Next Article in Journal
Differential miRNA-Expression as an Adjunctive Diagnostic Tool in Neuroendocrine Tumors of the Lung
Next Article in Special Issue
RASSF1A Site-Specific Methylation Hotspots in Cancer and Correlation with RASSF1C and MOAP-1
Previous Article in Journal / Special Issue
Proteomics Analysis Reveals Novel RASSF2 Interaction Partners
Article Menu

Export Article

Cancers 2016, 8(4), 39; https://doi.org/10.3390/cancers8040039

Article
NORE1A Regulates MDM2 Via β-TrCP
1
Department of Pharmacology and Toxicology, James Graham Brown Cancer Center Molecular Targets Group, University of Louisville, Louisville, KY 40202, USA
2
Department of Clinical and Experimental Medicine, University of Sassari, Sassari 07100, Italy
*
Author to whom correspondence should be addressed.
Academic Editor: Reinhard Dammann
Received: 14 January 2016 / Accepted: 14 March 2016 / Published: 23 March 2016

Abstract

:
Mouse Double Minute 2 Homolog (MDM2) is a key negative regulator of the master tumor suppressor p53. MDM2 regulates p53 on multiple levels, including acting as an ubiquitin ligase for the protein, thereby promoting its degradation by the proteasome. MDM2 is oncogenic and is frequently found to be over-expressed in human tumors, suggesting its dysregulation plays an important role in human cancers. We have recently found that the Ras effector and RASSF (Ras Association Domain Family) family member RASSF5/NORE1A enhances the levels of nuclear p53. We have also found that NORE1A (Novel Ras Effector 1A) binds the substrate recognition component of the SCF-ubiquitin ligase complex β-TrCP. Here, we now show that NORE1A regulates MDM2 protein levels by targeting it for ubiquitination by SCF-β-TrCP. We also show the suppression of NORE1A protein levels enhances MDM2 protein expression. Finally, we show that MDM2 can suppress the potent senescence phenotype induced by NORE1A over-expression. Thus, we identify a mechanism by which Ras/NORE1A can modulate p53 protein levels. As MDM2 has several important targets in addition to p53, this finding has broad implications for cancer biology in tumor cells that have lost expression of NORE1A due to promoter methylation.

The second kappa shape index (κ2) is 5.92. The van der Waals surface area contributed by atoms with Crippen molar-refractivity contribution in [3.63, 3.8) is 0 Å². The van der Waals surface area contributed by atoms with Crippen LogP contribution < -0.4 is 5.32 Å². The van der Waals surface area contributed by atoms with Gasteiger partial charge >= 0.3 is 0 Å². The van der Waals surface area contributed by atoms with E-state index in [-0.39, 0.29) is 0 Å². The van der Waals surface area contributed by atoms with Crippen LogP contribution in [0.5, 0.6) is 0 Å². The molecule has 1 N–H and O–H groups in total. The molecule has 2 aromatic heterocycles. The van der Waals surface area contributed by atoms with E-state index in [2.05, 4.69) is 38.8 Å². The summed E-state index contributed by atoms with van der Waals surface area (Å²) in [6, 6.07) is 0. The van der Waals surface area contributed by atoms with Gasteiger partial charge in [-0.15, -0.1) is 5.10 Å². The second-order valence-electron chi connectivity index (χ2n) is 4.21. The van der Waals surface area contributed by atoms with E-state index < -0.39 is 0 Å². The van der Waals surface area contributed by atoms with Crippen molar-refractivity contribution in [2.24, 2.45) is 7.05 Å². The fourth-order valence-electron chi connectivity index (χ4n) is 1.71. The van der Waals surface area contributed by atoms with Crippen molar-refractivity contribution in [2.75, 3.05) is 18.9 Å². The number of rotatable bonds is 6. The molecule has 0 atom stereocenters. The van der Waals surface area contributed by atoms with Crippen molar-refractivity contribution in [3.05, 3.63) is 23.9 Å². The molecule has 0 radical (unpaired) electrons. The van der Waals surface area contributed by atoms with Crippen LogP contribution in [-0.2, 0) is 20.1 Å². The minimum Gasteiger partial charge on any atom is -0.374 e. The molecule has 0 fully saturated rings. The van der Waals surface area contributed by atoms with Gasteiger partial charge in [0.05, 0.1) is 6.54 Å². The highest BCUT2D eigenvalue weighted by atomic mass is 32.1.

Keywords:
Ras; NORE1A; MDM2; β-TrCP

1. Introduction

Mouse Double Minute 2 Homolog (MDM2) is an E3 ubiquitin ligase and serves as a key regulator of the p53 master tumor suppressor [1]. MDM2 can negatively regulate p53 protein levels by binding and ubiquitinating p53. This post-translational modification results in the nuclear export of p53 and subsequent degradation by the 26S proteasome [2]. In addition, MDM2 is shown to regulate p53 mediated gene transcription by binding and inhibiting its activity as well as suppressing expression of the p53 gene locus [1]. However, this situation is further complicated by the observation that p53 can stimulate MDM2 transcription. Thus, p53 and MDM2 exist in a feedback loop, resulting in a complex, and likely tissue specific, relationship [3]. The frequently observed over-expression of MDM2 in primary tumor cells correlates well with the loss of p53 expression [4] and suggests a central physiological role for MDM2 dysregulation in human disease.
Activation of the Ras oncoprotein by point mutation occurs frequently in human tumors [5]. Ras is also frequently found constitutively activated in the absence of structural mutations, due to the loss of its negative regulators such as NF1 (Neurofibromin 1) and DAB2IP (DAB2 Interacting Protein) [6,7]. Hyper-stimulation of Ras signaling pathways are known to be transforming; however, constitutively high levels of Ras activity can conversely induce Oncogene Induced Senescence (OIS) in cells and this is thought to serve as a major barrier to Ras driven transformation and tumorigenesis [8,9]. Ras induces OIS, in part, via activation of p53 [9,10]. However, Ras can also upregulate MDM2 via the Raf/MAPK pathway, which should act to suppress p53 levels [11]. Thus, the mechanisms underlying the connection between Ras and p53 are intricate and involve both positive and negative effects [12]. The net effect of Ras on p53 in any given cell will likely depend upon the relative balance of positive and negative signaling machinery.